Celeste Monforton, a former MSHA staffer who teaches public health and workplace safety at George Washington University, recalled that after the Sago Mine disaster in 2006 regulators began looking at previous accident reports and NIOSH research that clearly showed lightning strikes and weak mine seals could combine to create a major disaster.
And in the case of the intake airway explosions, Monforton noted, state and federal regulators wrote reports of each incident, but apparently never connected the dots and updated their safety standards.
"It sends these shivers down my spine," Monforton said as she read Dubaniewicz's papers last week. "It's very disturbing."
Several coal industry officials did not respond to requests for comment for this story.
Davitt McAteer, a longtime mine safety advocate who ran MSHA during the Clinton administration, said the need for explosion-proof equipment only tells part of the story.
McAteer said proper design and operation of underground mine ventilation systems should keep explosive gases and coal dust out of intake airways. In each of the instances cited by Dubaniewicz, problems started when mine operators did not design good ventilation systems or violated their ventilation plans, allowing methane or coal dust to build up in those intake tunnels.
At Scotia, for example, the company had redirected fresh air meant for the area where the first explosion occurred into other parts of the mine. Federal investigators cited the company for "inadequate ventilation" and for not conducting pre-shift methane checks of the area where the ignition occurred.
"We ought to only have permissible equipment in the intakes, but the rest of the story is the negligence of the operators and the fact that proper ventilation could have prevented these," McAteer said. "But because this is an industry that neglects redundant safety systems, we need to add more redundancies."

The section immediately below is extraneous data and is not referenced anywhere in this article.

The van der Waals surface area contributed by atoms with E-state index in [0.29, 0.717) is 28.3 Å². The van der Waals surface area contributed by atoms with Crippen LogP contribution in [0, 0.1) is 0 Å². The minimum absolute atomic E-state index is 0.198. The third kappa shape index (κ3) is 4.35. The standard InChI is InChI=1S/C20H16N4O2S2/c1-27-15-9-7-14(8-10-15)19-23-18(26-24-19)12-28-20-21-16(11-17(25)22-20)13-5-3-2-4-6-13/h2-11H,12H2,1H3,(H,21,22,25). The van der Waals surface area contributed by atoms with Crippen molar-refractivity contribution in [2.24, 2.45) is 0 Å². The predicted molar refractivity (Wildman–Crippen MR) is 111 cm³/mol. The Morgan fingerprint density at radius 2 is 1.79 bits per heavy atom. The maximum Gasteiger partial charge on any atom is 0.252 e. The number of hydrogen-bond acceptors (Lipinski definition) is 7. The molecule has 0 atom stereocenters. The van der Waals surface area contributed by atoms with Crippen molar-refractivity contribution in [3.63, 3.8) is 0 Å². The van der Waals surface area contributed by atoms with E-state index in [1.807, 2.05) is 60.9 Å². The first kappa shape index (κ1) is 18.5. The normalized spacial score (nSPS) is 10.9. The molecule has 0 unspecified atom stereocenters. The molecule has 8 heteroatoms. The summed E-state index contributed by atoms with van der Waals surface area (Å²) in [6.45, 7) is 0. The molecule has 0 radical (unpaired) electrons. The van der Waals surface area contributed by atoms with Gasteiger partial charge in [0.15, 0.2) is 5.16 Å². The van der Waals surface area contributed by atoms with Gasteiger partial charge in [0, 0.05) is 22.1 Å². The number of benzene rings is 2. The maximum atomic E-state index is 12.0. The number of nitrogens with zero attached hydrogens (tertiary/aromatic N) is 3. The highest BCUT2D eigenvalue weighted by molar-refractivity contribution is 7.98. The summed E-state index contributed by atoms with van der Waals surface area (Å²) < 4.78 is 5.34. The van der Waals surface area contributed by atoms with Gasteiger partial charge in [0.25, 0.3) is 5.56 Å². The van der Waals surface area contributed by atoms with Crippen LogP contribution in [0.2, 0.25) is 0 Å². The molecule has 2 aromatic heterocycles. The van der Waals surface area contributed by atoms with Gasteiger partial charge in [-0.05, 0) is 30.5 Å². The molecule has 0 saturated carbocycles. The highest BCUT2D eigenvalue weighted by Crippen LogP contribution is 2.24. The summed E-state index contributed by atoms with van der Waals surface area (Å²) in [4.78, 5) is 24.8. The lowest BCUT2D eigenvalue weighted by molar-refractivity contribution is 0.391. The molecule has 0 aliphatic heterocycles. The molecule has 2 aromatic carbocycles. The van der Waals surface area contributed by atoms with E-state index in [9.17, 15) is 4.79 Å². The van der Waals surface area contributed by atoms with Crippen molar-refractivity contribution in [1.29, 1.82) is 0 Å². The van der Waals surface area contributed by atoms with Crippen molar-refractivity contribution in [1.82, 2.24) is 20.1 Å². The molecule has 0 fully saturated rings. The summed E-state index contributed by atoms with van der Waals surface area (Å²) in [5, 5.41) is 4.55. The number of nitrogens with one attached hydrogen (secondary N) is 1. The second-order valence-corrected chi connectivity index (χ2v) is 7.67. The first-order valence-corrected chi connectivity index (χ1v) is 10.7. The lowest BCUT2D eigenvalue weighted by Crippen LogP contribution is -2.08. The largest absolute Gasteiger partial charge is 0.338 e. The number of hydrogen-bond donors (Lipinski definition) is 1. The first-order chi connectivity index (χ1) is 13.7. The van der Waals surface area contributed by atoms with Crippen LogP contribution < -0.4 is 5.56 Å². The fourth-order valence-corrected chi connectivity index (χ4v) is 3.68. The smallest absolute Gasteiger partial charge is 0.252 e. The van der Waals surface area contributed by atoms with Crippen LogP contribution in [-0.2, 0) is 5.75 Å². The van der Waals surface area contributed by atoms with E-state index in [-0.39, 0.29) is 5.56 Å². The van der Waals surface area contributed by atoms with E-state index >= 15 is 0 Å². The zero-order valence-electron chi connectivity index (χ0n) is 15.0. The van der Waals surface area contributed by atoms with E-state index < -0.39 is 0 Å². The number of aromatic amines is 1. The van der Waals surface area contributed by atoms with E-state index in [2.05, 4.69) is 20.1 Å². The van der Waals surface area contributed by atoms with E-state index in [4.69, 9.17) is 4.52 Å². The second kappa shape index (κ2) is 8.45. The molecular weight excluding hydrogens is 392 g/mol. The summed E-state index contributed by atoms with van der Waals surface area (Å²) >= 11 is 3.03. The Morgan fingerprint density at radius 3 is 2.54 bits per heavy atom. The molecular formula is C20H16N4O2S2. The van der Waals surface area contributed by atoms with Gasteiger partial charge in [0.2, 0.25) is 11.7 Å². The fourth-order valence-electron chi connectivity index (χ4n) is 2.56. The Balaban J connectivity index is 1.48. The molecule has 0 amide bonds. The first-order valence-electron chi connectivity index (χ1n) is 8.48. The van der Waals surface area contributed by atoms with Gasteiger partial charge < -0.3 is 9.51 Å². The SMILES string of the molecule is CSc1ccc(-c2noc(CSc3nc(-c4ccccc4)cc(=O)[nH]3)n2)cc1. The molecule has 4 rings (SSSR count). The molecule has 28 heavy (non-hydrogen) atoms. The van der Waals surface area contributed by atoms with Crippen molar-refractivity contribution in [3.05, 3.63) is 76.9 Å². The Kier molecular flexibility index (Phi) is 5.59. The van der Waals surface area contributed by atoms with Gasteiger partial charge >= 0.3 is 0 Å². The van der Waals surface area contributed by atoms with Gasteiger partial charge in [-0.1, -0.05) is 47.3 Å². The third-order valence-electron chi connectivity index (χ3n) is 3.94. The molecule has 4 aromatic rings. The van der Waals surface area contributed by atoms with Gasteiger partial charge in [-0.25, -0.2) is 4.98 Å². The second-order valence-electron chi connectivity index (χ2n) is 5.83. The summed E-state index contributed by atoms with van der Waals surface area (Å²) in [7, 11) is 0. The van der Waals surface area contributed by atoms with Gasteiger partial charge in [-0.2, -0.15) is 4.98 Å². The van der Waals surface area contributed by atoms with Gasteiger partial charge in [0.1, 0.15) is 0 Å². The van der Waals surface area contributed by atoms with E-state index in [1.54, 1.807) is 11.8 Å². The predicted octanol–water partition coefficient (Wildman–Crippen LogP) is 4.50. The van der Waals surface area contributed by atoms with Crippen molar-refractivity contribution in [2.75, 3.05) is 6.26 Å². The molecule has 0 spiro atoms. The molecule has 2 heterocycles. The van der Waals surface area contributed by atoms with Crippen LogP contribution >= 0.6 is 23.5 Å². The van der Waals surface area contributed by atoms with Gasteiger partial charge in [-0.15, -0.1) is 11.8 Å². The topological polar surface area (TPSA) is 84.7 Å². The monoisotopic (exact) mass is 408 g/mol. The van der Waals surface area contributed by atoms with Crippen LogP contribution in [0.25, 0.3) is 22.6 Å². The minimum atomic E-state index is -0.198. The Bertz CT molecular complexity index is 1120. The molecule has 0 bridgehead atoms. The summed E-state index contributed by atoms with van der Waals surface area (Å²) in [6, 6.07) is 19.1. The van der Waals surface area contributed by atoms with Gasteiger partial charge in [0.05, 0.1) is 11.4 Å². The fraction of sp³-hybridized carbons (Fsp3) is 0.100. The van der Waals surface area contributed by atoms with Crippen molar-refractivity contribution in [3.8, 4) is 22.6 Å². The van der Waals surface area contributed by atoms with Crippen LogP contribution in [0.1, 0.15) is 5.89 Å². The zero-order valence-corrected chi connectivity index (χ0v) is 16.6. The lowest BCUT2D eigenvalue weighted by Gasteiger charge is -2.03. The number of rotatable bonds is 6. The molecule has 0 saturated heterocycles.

Dubaniewicz began his research while reading the MSHA report on the series of explosions in September 2001 that killed 13 miners at the Jim Walter Resources No. 5 Mine in Brookwood, Ala.
The initial explosion, which seriously injured one miner, was later traced to arcing of a battery charging system that was damaged by a roof fall. The second blast, which claimed the lives of 12 miners headed to rescue their injured co-worker, was linked to a traffic light system for underground vehicles.
"I was kind of surprised to see that the ignition locations for both explosions were in the intakes," Dubaniewicz said.
After its own investigation of the Brookwood disaster, the United Mine Workers union recommended tougher rules for insulation of electrical wiring and for "increased safety" requirements for some installations, such as battery charging stations.
"Obviously, you cannot take equipment out of the intake airways," said Dennis O'Dell, the UMW's safety director. "But there are things that can be done."
Reach Ken Ward Jr. at kw...@wvgazette.com or 304-348-1702.
Here is a list of mine explosions that occurred in intake airways and were blamed on sparks from electrical equipment that was not explosion proof:
Sources: National Institute for Occupational Safety and Health, U.S. Mine Safety and Health Administration